After almost two months of debate, wars of words, and court battles between the FBI and Apple (supported by the whole tech community), it was a bit anti-climactic when FBI suddenly announced their success in unlocking the iPhone 5C recovered from the terrorist involved in San Bernardino shootings. However, it was a mystery how FBI managed to do so without any assistance from Apple.
Now according to a report in Washington Post, FBI paid a one-time flat fee to professional “grey hat” hackers to crack open the said iPhone.
These hackers had discovered a previously unknown security flaw in older iPhones, known as Zero-Day Exploit. Using this information, they developed a piece of hardware which allowed them to access the iPhone using the four digit PIN.
Most importantly, they were able to do so without triggering the security system which wipes off phone data irreversibly after a specified number of unsuccessful login attempts.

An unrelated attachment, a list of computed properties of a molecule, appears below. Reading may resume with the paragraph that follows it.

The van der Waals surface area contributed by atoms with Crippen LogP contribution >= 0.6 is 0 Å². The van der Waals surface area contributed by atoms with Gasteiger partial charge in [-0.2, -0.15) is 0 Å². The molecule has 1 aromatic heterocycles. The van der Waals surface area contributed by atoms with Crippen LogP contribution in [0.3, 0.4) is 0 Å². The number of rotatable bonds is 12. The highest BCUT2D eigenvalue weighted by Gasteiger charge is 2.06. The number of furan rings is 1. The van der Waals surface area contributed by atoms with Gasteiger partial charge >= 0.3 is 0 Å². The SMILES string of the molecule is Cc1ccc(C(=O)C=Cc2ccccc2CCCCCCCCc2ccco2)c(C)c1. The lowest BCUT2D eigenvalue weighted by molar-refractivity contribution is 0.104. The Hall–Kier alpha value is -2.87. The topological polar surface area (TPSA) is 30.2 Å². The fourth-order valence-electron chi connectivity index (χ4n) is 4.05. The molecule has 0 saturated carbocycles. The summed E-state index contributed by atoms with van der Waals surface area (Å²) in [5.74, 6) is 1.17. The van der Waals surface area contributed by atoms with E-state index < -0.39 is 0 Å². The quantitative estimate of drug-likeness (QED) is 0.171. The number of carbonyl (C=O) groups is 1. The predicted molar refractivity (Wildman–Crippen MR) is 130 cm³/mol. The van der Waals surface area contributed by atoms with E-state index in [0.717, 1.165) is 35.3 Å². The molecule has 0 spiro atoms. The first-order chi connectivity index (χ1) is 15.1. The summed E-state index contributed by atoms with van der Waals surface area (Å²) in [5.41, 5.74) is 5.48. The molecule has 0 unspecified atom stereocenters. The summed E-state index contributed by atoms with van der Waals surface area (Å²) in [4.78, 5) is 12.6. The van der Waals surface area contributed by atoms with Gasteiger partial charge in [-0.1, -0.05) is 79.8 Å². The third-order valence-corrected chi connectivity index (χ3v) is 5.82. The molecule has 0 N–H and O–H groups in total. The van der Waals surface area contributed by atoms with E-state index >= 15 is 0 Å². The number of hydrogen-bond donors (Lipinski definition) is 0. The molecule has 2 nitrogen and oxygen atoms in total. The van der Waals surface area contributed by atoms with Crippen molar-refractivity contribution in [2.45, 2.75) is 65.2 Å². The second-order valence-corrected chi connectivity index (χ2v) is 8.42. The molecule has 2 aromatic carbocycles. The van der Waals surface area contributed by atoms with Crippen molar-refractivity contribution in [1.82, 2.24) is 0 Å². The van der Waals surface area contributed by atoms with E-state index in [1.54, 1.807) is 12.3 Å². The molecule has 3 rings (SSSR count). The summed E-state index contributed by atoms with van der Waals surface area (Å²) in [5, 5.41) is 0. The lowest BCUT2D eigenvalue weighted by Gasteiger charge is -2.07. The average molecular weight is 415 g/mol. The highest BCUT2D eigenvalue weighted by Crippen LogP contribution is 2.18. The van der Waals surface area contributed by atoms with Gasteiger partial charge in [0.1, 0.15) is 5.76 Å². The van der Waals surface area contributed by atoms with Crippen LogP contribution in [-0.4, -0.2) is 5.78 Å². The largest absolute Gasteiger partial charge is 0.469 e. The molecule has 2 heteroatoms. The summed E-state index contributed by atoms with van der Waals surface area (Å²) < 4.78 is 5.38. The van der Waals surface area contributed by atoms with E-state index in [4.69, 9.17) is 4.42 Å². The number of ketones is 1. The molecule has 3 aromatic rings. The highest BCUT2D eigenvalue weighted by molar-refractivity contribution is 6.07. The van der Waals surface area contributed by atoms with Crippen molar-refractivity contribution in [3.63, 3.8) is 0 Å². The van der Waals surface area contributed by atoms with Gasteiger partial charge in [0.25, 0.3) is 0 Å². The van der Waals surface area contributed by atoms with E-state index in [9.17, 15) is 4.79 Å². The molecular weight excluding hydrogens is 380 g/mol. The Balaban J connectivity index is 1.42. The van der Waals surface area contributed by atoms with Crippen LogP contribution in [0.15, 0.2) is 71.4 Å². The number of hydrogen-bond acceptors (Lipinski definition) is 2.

Now, that does raise some questions over Apple’s supposedly foolproof security measures of its devices, particularly of new iPhones in the market.
However, FBI Director James B. Comey said that the method they used could work only on selected old devices, specifically iPhone 5C generation which was released two years ago. He said that it would not even work on iPhone 5S, let alone on present iPhone 6 and iPhone 6S models.
The world has moved on to [iPhone] 6’s. This doesn’t work in 6S, this doesn’t work in a 5S. So we have a tool that works on a narrow slice of phones. … I can never be completely confident, but I’m pretty confident about that.
As far as identity of the group which helped FBI, and more importantly their motives with that level of skill is concerned , Comey said that they were “someone outside the government” and their motivation aligned with that of FBI’s.